Like many who grew up in the 1980s, school was the building where I spent each weekday, moved along corridors by prefects and herded by teachers in to classrooms where I would sit at a desk, organised in neat rows all facing the front. Break times were spent in the one vast playground, huddled away in a corner sheltering from the good old Scottish weather, and sports day, when it wasn’t cancelled, took place on the red blaes pitch. Then when school holidays arrived, the building was locked down.
It didn’t do me any harm, but I’m pleased that lessons have since been learned with regards to the design of education environments. Much progress has been made and I am privileged to be part of an inter-disciplinary team which creates inspirational spaces where everyone can learn. A positive attitude shift has taken place in recognition of the diverse learner population and the different ways people learn. Personalisation of education is one of the key aims of the Scottish Government’s policy Getting it Right for Every Child, and, as architects and creators of education spaces, it is important that we do the same.
Much research links well-designed education buildings to improving academic performance, learner attainment and attendance. Factors such as natural light, noise levels, temperature, air quality and classroom orientation affect learners and teachers. Flexible seating options encourage participation and collaboration as well as independent work. Technology also has a key role and teaching is no longer confined to within the classroom walls.
More than teaching
At BDP, one of the messages we hear during consultations is that schools should be at the heart of their communities, and offer more than a building for teaching. They should promote social interaction and lifelong learning in the community, and be accessible all year round. An excellent example of this is Waid Community Campus in Fife, built as part of a Scottish Government’s Scotland Schools for the Future programme.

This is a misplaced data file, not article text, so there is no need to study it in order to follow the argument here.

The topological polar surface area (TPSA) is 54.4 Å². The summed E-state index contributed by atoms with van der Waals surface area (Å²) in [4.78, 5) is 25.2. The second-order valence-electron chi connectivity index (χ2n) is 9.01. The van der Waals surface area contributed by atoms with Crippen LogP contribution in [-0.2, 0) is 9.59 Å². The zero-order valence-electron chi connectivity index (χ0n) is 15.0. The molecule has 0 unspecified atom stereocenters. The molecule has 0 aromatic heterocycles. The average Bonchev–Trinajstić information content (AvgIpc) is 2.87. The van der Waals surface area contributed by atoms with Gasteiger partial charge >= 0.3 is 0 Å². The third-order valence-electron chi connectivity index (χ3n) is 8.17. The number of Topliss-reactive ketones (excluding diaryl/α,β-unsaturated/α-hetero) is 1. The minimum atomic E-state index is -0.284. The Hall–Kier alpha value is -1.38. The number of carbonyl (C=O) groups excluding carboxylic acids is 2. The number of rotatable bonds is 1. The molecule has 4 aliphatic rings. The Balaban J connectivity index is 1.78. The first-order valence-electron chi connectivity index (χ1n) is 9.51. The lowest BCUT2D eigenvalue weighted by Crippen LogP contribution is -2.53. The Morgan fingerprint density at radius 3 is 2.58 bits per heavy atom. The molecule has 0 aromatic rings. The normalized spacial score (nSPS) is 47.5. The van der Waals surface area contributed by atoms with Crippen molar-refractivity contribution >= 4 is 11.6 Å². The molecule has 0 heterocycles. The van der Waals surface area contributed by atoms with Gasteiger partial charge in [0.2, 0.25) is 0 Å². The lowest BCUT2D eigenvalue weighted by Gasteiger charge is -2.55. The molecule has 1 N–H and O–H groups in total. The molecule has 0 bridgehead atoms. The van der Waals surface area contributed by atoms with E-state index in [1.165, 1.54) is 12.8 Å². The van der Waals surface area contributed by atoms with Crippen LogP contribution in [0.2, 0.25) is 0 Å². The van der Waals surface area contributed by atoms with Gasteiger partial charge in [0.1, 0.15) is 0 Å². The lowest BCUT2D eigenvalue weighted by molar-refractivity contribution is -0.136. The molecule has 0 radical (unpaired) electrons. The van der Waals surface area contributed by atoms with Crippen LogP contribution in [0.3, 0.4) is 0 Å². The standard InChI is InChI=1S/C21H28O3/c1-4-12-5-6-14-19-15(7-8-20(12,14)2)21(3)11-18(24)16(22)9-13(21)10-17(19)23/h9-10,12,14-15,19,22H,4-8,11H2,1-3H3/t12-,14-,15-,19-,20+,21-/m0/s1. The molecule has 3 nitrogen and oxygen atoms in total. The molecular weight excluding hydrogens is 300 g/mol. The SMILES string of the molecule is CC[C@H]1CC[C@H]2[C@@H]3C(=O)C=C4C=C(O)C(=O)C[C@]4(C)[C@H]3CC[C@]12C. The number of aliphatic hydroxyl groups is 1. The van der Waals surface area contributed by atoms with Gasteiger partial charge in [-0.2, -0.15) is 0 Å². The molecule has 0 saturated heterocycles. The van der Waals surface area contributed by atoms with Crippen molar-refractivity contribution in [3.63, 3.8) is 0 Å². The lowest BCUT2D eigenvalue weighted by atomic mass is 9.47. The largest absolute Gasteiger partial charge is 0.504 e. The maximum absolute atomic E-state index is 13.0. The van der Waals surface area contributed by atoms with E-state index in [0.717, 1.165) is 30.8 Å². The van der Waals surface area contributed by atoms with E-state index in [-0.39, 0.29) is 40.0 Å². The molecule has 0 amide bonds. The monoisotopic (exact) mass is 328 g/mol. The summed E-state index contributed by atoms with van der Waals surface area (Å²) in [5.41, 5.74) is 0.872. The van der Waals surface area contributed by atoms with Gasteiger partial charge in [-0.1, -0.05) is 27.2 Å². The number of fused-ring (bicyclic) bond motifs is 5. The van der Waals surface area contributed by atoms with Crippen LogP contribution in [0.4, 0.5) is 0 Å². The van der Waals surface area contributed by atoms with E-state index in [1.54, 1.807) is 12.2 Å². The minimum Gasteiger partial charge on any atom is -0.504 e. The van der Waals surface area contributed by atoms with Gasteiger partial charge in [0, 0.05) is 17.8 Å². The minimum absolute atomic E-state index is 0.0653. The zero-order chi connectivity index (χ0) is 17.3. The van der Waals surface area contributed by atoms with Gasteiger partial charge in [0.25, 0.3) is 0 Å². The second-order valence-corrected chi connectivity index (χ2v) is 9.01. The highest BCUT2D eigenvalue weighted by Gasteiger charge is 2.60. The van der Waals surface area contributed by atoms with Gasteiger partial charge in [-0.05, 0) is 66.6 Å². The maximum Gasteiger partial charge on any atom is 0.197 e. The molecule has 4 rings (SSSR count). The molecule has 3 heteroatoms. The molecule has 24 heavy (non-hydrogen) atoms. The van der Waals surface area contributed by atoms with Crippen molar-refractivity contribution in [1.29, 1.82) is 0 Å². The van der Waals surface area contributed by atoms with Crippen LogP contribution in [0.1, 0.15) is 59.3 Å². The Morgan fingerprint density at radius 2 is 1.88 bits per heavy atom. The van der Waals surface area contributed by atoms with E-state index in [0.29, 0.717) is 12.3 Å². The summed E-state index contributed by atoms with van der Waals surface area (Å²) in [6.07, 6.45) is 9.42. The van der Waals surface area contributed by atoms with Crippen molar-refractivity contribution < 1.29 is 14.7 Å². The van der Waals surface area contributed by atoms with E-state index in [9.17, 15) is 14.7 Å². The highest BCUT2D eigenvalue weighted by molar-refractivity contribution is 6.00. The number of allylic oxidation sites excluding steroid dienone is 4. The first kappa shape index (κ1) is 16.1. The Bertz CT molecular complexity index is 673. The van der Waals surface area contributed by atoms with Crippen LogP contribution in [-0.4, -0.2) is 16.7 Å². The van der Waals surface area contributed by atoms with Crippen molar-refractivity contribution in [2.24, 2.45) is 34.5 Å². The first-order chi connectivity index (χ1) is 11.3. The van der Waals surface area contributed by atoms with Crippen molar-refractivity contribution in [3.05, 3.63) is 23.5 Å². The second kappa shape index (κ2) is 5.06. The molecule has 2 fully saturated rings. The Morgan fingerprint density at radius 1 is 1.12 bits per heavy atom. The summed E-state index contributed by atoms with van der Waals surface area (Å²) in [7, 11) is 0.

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It contains a learning resource and a café that are not only widely used by people of all ages who live in the community, but also offer work experience and volunteering opportunities for students. The flexible spaces are used by community groups throughout the day into the evening and this breaks down generational barriers. Teaching staff have seen how this builds young people’s confidence by improving social interaction in a modern setting.
The teaching and learning spaces are agile and flexible, allowing for classes to be reduced or increased and supporting cooperative learning strategies. But this doesn’t just happen within the walls of the building, outdoor space is also important. Learning from Scandinavian countries, teaching outdoors has a truly positive effect on children academically, but also on their physical and mental wellbeing. An art terrace and outdoor classroom are just a couple of areas BDP created in a recent project at Maidenhill Primary School, for East Renfrewshire Council, allowing for integration of the outdoor experience with curriculum learning.
The external landscape also needs to meet the needs of the diverse learner population. Having one vast playground no longer works. What does work is creating a range of spaces offering choice.
School estates have moved on and we are focused on designing spaces that help schools and their communities achieve their educational and societal aspirations through architecture. We are helping to create public buildings that deliver social, economic, and environmental benefits to the wider community.
Most importantly, through every project we deliver, we are setting the foundations for every child’s learning journey, from early years through to adulthood. And hopefully no more “school’s out for summer”.
- Lindsey Mitchell is architect director at BDP’s Glasgow Studio.